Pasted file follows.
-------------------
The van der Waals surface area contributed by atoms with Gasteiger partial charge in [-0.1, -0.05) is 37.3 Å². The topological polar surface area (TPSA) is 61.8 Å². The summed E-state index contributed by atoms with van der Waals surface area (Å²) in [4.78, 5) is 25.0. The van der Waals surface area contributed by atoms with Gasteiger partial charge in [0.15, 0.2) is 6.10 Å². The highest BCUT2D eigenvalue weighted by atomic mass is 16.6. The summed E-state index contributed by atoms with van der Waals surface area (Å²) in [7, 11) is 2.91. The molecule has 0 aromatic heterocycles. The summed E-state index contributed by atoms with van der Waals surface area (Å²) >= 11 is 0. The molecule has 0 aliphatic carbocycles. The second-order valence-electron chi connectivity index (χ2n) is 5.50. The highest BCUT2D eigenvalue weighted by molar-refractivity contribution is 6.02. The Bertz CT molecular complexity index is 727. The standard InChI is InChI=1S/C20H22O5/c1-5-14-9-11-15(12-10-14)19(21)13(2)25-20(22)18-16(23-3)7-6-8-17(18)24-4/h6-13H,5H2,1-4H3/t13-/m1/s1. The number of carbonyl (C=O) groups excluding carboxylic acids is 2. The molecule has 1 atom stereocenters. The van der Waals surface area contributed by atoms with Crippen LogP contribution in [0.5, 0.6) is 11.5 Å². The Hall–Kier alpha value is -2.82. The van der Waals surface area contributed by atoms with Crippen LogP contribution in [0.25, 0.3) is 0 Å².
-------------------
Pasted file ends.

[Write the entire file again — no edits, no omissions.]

The van der Waals surface area contributed by atoms with Gasteiger partial charge in [-0.1, -0.05) is 37.3 Å². The topological polar surface area (TPSA) is 61.8 Å². The summed E-state index contributed by atoms with van der Waals surface area (Å²) in [4.78, 5) is 25.0. The van der Waals surface area contributed by atoms with Gasteiger partial charge in [0.15, 0.2) is 6.10 Å². The highest BCUT2D eigenvalue weighted by atomic mass is 16.6. The summed E-state index contributed by atoms with van der Waals surface area (Å²) in [7, 11) is 2.91. The molecule has 0 aromatic heterocycles. The summed E-state index contributed by atoms with van der Waals surface area (Å²) >= 11 is 0. The molecule has 0 aliphatic carbocycles. The second-order valence-electron chi connectivity index (χ2n) is 5.50. The highest BCUT2D eigenvalue weighted by molar-refractivity contribution is 6.02. The Bertz CT molecular complexity index is 727. The standard InChI is InChI=1S/C20H22O5/c1-5-14-9-11-15(12-10-14)19(21)13(2)25-20(22)18-16(23-3)7-6-8-17(18)24-4/h6-13H,5H2,1-4H3/t13-/m1/s1. The number of carbonyl (C=O) groups excluding carboxylic acids is 2. The molecule has 1 atom stereocenters. The van der Waals surface area contributed by atoms with Crippen LogP contribution in [0.5, 0.6) is 11.5 Å². The Hall–Kier alpha value is -2.82. The van der Waals surface area contributed by atoms with Crippen LogP contribution in [0.25, 0.3) is 0 Å².